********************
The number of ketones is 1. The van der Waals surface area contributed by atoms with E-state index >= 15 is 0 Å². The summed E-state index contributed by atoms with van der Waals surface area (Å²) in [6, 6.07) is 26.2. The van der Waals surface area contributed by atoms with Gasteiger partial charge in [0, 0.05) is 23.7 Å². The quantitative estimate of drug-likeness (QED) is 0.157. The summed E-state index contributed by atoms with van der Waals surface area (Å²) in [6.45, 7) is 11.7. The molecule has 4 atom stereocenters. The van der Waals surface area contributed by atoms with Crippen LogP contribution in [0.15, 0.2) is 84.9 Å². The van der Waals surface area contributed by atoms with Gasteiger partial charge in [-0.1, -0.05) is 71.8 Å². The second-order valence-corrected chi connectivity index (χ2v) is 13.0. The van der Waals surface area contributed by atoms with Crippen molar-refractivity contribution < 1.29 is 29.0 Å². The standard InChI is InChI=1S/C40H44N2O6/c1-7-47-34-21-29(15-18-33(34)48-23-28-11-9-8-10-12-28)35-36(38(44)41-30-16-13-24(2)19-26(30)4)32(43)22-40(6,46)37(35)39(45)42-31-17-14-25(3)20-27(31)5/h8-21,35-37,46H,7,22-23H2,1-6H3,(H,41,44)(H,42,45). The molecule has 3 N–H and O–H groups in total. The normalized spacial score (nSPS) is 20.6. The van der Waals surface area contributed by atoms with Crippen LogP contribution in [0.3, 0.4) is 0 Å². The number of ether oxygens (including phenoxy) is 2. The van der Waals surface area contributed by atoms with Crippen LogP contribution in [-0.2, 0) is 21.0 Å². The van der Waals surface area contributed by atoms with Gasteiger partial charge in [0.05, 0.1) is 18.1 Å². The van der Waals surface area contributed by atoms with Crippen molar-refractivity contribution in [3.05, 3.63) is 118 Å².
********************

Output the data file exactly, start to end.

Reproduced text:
The number of ketones is 1. The van der Waals surface area contributed by atoms with E-state index >= 15 is 0 Å². The summed E-state index contributed by atoms with van der Waals surface area (Å²) in [6, 6.07) is 26.2. The van der Waals surface area contributed by atoms with Gasteiger partial charge in [0, 0.05) is 23.7 Å². The quantitative estimate of drug-likeness (QED) is 0.157. The summed E-state index contributed by atoms with van der Waals surface area (Å²) in [6.45, 7) is 11.7. The molecule has 4 atom stereocenters. The van der Waals surface area contributed by atoms with Crippen LogP contribution in [0.15, 0.2) is 84.9 Å². The van der Waals surface area contributed by atoms with Gasteiger partial charge in [-0.1, -0.05) is 71.8 Å². The second-order valence-corrected chi connectivity index (χ2v) is 13.0. The van der Waals surface area contributed by atoms with Crippen molar-refractivity contribution < 1.29 is 29.0 Å². The standard InChI is InChI=1S/C40H44N2O6/c1-7-47-34-21-29(15-18-33(34)48-23-28-11-9-8-10-12-28)35-36(38(44)41-30-16-13-24(2)19-26(30)4)32(43)22-40(6,46)37(35)39(45)42-31-17-14-25(3)20-27(31)5/h8-21,35-37,46H,7,22-23H2,1-6H3,(H,41,44)(H,42,45). The molecule has 3 N–H and O–H groups in total. The normalized spacial score (nSPS) is 20.6. The van der Waals surface area contributed by atoms with Crippen LogP contribution in [0.3, 0.4) is 0 Å². The number of ether oxygens (including phenoxy) is 2. The van der Waals surface area contributed by atoms with Crippen LogP contribution in [-0.2, 0) is 21.0 Å². The van der Waals surface area contributed by atoms with Gasteiger partial charge in [0.05, 0.1) is 18.1 Å². The van der Waals surface area contributed by atoms with Crippen molar-refractivity contribution in [3.05, 3.63) is 118 Å².